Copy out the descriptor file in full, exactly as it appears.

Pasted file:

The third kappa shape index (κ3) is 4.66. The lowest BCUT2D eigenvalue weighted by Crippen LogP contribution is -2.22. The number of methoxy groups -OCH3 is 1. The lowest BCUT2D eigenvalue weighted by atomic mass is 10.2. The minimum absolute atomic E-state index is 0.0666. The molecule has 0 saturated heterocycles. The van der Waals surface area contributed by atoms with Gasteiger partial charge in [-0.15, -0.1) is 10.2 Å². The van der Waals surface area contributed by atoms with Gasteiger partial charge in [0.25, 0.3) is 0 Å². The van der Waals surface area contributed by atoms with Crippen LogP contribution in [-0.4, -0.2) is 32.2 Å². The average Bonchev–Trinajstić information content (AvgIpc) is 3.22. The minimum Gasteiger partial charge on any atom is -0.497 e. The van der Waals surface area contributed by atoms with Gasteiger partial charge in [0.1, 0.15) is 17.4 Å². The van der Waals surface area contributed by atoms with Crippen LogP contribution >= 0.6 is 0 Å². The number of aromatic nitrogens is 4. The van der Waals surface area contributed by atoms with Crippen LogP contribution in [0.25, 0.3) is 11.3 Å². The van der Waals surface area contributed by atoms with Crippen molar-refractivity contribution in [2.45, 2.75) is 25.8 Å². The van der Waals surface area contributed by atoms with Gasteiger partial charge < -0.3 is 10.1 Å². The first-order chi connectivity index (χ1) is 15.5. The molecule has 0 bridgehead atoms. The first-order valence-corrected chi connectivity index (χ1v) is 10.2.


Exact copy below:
The third kappa shape index (κ3) is 4.66. The lowest BCUT2D eigenvalue weighted by Crippen LogP contribution is -2.22. The number of methoxy groups -OCH3 is 1. The lowest BCUT2D eigenvalue weighted by atomic mass is 10.2. The minimum absolute atomic E-state index is 0.0666. The molecule has 0 saturated heterocycles. The van der Waals surface area contributed by atoms with Gasteiger partial charge in [-0.15, -0.1) is 10.2 Å². The van der Waals surface area contributed by atoms with Gasteiger partial charge in [0.25, 0.3) is 0 Å². The van der Waals surface area contributed by atoms with Crippen LogP contribution in [-0.4, -0.2) is 32.2 Å². The average Bonchev–Trinajstić information content (AvgIpc) is 3.22. The minimum Gasteiger partial charge on any atom is -0.497 e. The van der Waals surface area contributed by atoms with Gasteiger partial charge in [0.1, 0.15) is 17.4 Å². The van der Waals surface area contributed by atoms with Crippen LogP contribution >= 0.6 is 0 Å². The number of aromatic nitrogens is 4. The van der Waals surface area contributed by atoms with Crippen LogP contribution in [0.25, 0.3) is 11.3 Å². The van der Waals surface area contributed by atoms with Crippen molar-refractivity contribution in [2.45, 2.75) is 25.8 Å². The van der Waals surface area contributed by atoms with Gasteiger partial charge < -0.3 is 10.1 Å². The first-order chi connectivity index (χ1) is 15.5. The molecule has 0 bridgehead atoms. The first-order valence-corrected chi connectivity index (χ1v) is 10.2.